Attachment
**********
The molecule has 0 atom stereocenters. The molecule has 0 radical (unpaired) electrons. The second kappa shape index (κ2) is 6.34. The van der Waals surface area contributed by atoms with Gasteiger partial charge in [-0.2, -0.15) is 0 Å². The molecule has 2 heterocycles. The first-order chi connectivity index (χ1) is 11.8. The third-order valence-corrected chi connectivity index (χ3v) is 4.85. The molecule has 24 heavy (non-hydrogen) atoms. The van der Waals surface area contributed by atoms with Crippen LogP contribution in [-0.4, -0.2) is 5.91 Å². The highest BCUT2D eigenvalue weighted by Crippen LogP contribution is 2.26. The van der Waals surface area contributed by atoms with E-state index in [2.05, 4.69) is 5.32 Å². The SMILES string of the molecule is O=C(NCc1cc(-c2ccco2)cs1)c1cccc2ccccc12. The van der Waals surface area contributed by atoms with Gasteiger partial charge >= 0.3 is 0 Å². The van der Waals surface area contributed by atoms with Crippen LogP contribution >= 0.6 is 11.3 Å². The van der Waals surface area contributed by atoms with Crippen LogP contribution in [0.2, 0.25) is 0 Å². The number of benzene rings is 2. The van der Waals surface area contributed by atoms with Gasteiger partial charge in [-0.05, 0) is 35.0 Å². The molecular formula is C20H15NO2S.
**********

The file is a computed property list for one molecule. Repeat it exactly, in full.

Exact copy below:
The molecule has 0 atom stereocenters. The molecule has 0 radical (unpaired) electrons. The second kappa shape index (κ2) is 6.34. The van der Waals surface area contributed by atoms with Gasteiger partial charge in [-0.2, -0.15) is 0 Å². The molecule has 2 heterocycles. The first-order chi connectivity index (χ1) is 11.8. The third-order valence-corrected chi connectivity index (χ3v) is 4.85. The molecule has 24 heavy (non-hydrogen) atoms. The van der Waals surface area contributed by atoms with Crippen LogP contribution in [-0.4, -0.2) is 5.91 Å². The highest BCUT2D eigenvalue weighted by Crippen LogP contribution is 2.26. The van der Waals surface area contributed by atoms with E-state index in [2.05, 4.69) is 5.32 Å². The SMILES string of the molecule is O=C(NCc1cc(-c2ccco2)cs1)c1cccc2ccccc12. The van der Waals surface area contributed by atoms with Gasteiger partial charge >= 0.3 is 0 Å². The van der Waals surface area contributed by atoms with Crippen LogP contribution >= 0.6 is 11.3 Å². The van der Waals surface area contributed by atoms with Crippen LogP contribution in [0.2, 0.25) is 0 Å². The number of benzene rings is 2. The van der Waals surface area contributed by atoms with Gasteiger partial charge in [-0.05, 0) is 35.0 Å². The molecular formula is C20H15NO2S.